There's really no easy way to describe this one: The spawn of a junk sports show and "Iron Chef" marries What's Up Tiger Lily; the child resulting from that union is "Most Extreme Elimination Challenge". The producers took a bizarre Japanese game show called "Takeshi's Castle", which resembles an American junk sports show on steroids and amphetamines (about 100 contestants engage in bizzare events like swinging on a trapeze over a pond while wearing a velcro suit with butterfly wings; the idea being to hurl oneself from the trapeze to a velcro wall (with a spider-web motif on it) and stick there; or to jump from "rock to rock" across a pond where some of the "rocks" are really just anchored styrofoam which won't hold the weight of the contestant when landed on--you get the general idea). This being a Japanese game show, the producers took the liberty of providing an English soundtrack--like "Iron Chef"--but, in the great tradition of What's Up Tiger Lily?, the dubbed in soundtrack bears little if any relation to the actual dialogue, and is hilarious (though, given that it's pitched to SpikeTV's target demographic, the humor of the dubbed in dialogue tends towards the tasteless and raunchy--that's not a problem for me (I'm a conosseur of tasteless), but some may not like it).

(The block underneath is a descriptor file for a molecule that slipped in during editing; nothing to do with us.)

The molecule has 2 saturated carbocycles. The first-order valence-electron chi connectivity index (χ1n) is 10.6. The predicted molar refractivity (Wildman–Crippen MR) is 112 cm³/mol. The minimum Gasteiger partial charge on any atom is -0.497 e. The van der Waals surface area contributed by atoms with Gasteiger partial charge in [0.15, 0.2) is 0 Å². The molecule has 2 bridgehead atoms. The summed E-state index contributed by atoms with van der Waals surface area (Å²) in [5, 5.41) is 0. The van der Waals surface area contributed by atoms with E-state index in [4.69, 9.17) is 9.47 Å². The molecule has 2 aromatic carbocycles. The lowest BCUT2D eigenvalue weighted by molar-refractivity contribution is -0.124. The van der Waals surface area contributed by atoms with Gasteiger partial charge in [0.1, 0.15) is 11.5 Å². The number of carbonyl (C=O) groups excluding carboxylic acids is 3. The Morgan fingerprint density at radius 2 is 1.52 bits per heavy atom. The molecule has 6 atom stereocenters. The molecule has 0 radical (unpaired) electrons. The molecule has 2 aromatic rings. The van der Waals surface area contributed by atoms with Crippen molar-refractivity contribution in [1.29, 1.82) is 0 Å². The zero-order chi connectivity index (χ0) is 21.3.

Not great TV, but I can think of much less enjoyable ways to spend 30 minutes....

Thought for the Day:
The trouble with the meaning of life topic is that people would love to say something about it, but what can you say that is new, interesting or worthwhile?
--Colin McGinn [Prof. of Philosophy, Rutgers]

Wednesday, January 21, 2004

Of course, I can't let this go unmentioned....